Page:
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Spain passes the euthanasia law and becomes the fifth country in the world to regulate it | Society



Spain joined the Netherlands, Belgium, Luxembourg and Canada on Thursday as one of the first countries in the world to regulate euthanasia. The Congress of Deputies, with 202 votes in favor, 141 against and two abstentions, has approved the law promoted by the PSOE, which will enter into force within three months. To request it, the affected person must “suffer a serious and incurable disease or a serious, chronic and incapacitating condition” that causes “intolerable suffering”. Although it has been removed from the title of the proposal during the parliamentary debate, the norm regulates both euthanasia itself – ”direct administration of a substance to the patient by the competent health professional” -, and what has been called medically assisted suicide – “The prescription or supply to the patient by the health professional of a substance, so that he can self-administer it, to cause his own death” -.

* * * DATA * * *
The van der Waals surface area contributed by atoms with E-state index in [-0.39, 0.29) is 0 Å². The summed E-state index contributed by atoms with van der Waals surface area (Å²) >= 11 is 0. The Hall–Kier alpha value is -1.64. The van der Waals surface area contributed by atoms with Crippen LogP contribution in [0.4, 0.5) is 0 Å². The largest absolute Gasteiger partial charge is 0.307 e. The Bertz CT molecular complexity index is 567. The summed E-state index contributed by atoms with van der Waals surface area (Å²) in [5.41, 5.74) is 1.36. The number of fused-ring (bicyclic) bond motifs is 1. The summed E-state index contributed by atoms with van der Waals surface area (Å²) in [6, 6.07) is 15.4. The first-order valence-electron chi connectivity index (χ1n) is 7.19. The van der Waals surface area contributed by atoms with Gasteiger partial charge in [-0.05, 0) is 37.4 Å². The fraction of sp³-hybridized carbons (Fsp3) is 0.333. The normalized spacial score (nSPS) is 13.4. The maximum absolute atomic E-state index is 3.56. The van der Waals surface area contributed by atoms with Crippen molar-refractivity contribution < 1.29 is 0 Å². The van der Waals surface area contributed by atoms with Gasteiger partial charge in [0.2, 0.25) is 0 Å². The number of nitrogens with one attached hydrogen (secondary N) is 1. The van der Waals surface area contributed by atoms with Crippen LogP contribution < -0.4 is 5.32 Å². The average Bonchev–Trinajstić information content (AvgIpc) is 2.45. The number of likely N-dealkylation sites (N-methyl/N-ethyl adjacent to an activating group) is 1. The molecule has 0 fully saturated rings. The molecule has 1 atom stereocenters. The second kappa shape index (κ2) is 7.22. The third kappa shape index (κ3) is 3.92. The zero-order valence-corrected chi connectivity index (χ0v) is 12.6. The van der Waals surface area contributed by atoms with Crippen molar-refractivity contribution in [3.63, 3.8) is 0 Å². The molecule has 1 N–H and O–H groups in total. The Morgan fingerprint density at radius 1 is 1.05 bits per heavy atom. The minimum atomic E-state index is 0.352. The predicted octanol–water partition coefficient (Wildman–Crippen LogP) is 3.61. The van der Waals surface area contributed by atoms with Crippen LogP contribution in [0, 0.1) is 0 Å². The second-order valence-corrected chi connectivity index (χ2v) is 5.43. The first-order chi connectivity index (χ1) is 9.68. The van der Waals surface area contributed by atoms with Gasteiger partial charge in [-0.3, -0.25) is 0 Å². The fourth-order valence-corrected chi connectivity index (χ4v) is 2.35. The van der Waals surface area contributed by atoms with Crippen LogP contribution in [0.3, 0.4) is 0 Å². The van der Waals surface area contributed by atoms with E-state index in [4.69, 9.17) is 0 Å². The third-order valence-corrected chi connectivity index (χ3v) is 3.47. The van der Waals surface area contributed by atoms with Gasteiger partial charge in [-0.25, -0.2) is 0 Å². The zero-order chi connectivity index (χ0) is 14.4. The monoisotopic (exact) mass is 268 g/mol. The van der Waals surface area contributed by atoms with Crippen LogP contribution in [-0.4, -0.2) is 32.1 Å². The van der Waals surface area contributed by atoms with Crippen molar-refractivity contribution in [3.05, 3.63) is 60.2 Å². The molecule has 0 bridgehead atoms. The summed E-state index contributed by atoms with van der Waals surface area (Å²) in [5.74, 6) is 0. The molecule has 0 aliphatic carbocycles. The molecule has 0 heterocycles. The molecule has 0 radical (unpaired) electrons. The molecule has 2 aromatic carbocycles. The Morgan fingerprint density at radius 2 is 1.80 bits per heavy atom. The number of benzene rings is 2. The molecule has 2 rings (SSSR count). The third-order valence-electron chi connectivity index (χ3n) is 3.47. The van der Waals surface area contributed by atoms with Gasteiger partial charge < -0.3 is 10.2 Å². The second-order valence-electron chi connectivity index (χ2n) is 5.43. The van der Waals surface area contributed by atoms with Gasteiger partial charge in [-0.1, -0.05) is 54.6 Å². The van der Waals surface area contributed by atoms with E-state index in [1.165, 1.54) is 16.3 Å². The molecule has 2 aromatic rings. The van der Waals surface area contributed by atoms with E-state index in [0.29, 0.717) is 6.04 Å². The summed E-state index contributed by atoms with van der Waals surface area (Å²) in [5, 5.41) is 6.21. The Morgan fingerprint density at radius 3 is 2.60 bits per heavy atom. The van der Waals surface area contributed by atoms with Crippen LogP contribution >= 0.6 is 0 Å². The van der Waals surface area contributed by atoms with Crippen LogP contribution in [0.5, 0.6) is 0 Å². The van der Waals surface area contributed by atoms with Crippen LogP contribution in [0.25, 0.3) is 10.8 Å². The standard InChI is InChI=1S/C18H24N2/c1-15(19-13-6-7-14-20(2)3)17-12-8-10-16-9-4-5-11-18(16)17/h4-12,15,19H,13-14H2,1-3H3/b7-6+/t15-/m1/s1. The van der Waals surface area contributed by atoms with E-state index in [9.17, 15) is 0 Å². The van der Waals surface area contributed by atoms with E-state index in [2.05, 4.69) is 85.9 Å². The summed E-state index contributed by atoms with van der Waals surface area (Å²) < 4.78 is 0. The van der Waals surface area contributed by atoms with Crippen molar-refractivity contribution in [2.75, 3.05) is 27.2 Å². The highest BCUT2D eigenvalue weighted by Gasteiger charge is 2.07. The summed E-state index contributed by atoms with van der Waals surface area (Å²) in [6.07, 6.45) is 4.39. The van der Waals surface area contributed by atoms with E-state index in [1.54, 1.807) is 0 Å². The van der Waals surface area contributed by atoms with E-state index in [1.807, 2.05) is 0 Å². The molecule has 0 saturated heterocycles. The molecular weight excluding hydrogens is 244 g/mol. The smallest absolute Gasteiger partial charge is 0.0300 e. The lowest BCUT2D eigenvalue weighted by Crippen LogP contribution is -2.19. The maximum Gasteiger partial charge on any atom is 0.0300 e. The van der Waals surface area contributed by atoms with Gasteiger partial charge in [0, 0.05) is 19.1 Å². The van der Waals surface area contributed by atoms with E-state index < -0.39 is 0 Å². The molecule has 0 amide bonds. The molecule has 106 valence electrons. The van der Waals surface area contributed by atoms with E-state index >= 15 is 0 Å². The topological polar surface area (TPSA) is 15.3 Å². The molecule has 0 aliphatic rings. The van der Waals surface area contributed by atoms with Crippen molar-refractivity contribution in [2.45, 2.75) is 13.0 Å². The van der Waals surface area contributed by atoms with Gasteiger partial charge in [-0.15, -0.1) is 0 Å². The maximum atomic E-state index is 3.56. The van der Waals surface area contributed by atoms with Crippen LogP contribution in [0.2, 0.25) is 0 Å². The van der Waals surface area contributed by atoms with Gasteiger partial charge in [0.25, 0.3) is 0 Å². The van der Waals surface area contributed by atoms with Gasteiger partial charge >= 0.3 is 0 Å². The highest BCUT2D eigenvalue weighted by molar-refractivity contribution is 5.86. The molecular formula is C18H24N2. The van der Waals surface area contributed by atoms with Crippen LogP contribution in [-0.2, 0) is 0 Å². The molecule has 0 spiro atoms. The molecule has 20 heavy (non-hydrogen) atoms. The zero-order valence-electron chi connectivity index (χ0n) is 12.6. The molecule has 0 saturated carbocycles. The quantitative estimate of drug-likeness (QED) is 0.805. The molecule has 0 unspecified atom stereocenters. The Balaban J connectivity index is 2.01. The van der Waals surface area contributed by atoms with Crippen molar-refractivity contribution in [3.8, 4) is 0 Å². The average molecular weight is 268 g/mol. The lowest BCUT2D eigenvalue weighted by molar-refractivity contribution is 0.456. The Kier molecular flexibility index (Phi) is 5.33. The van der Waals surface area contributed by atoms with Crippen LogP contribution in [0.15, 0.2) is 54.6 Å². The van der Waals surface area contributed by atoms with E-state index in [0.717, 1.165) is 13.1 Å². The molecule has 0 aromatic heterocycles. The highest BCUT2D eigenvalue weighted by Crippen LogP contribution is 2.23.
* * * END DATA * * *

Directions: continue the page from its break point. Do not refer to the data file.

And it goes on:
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With the approval of the norm, Spain joins a brief group of countries in which euthanasia is regulated. In Portugal, the Constitutional Court has opposed the law, while in Colombia the practice is legal, according to a Constitutional Court ruling, but it is not regulated. In New Zealand the law is scheduled to take effect in November. In parts of the United States and Australia the practice is also permitted.

Guarantee process